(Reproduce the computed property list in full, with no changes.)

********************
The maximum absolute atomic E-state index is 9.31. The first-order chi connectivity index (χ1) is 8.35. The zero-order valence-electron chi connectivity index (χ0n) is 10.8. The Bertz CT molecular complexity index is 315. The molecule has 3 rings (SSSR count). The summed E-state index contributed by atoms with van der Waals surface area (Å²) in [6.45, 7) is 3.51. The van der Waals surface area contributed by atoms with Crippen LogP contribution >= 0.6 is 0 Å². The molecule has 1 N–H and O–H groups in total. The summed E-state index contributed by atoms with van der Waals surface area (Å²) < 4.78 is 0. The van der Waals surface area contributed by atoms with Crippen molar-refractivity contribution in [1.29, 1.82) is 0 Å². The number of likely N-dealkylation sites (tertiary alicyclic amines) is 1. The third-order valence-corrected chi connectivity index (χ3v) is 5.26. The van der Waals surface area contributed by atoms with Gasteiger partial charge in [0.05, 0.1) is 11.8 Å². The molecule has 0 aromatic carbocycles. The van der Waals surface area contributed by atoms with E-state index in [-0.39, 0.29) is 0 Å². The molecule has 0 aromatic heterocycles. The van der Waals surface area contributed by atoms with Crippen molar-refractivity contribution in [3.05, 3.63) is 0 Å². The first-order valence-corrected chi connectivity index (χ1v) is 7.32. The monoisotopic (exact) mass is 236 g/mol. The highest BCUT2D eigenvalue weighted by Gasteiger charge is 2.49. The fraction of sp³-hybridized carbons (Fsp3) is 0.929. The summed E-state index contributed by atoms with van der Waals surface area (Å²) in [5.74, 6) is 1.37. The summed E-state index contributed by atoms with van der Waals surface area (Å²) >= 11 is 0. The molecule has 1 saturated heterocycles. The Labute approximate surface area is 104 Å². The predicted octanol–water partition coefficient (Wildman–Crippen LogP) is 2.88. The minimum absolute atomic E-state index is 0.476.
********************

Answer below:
The maximum absolute atomic E-state index is 9.31. The first-order chi connectivity index (χ1) is 8.35. The zero-order valence-electron chi connectivity index (χ0n) is 10.8. The Bertz CT molecular complexity index is 315. The molecule has 3 rings (SSSR count). The summed E-state index contributed by atoms with van der Waals surface area (Å²) in [6.45, 7) is 3.51. The van der Waals surface area contributed by atoms with Crippen LogP contribution >= 0.6 is 0 Å². The molecule has 1 N–H and O–H groups in total. The summed E-state index contributed by atoms with van der Waals surface area (Å²) < 4.78 is 0. The van der Waals surface area contributed by atoms with Crippen molar-refractivity contribution in [1.29, 1.82) is 0 Å². The number of likely N-dealkylation sites (tertiary alicyclic amines) is 1. The third-order valence-corrected chi connectivity index (χ3v) is 5.26. The van der Waals surface area contributed by atoms with Gasteiger partial charge in [0.05, 0.1) is 11.8 Å². The molecule has 0 aromatic carbocycles. The van der Waals surface area contributed by atoms with E-state index in [-0.39, 0.29) is 0 Å². The molecule has 0 aromatic heterocycles. The van der Waals surface area contributed by atoms with Crippen molar-refractivity contribution in [3.05, 3.63) is 0 Å². The first-order valence-corrected chi connectivity index (χ1v) is 7.32. The monoisotopic (exact) mass is 236 g/mol. The highest BCUT2D eigenvalue weighted by Gasteiger charge is 2.49. The fraction of sp³-hybridized carbons (Fsp3) is 0.929. The summed E-state index contributed by atoms with van der Waals surface area (Å²) in [5.74, 6) is 1.37. The summed E-state index contributed by atoms with van der Waals surface area (Å²) >= 11 is 0. The molecule has 1 saturated heterocycles. The Labute approximate surface area is 104 Å². The predicted octanol–water partition coefficient (Wildman–Crippen LogP) is 2.88. The minimum absolute atomic E-state index is 0.476.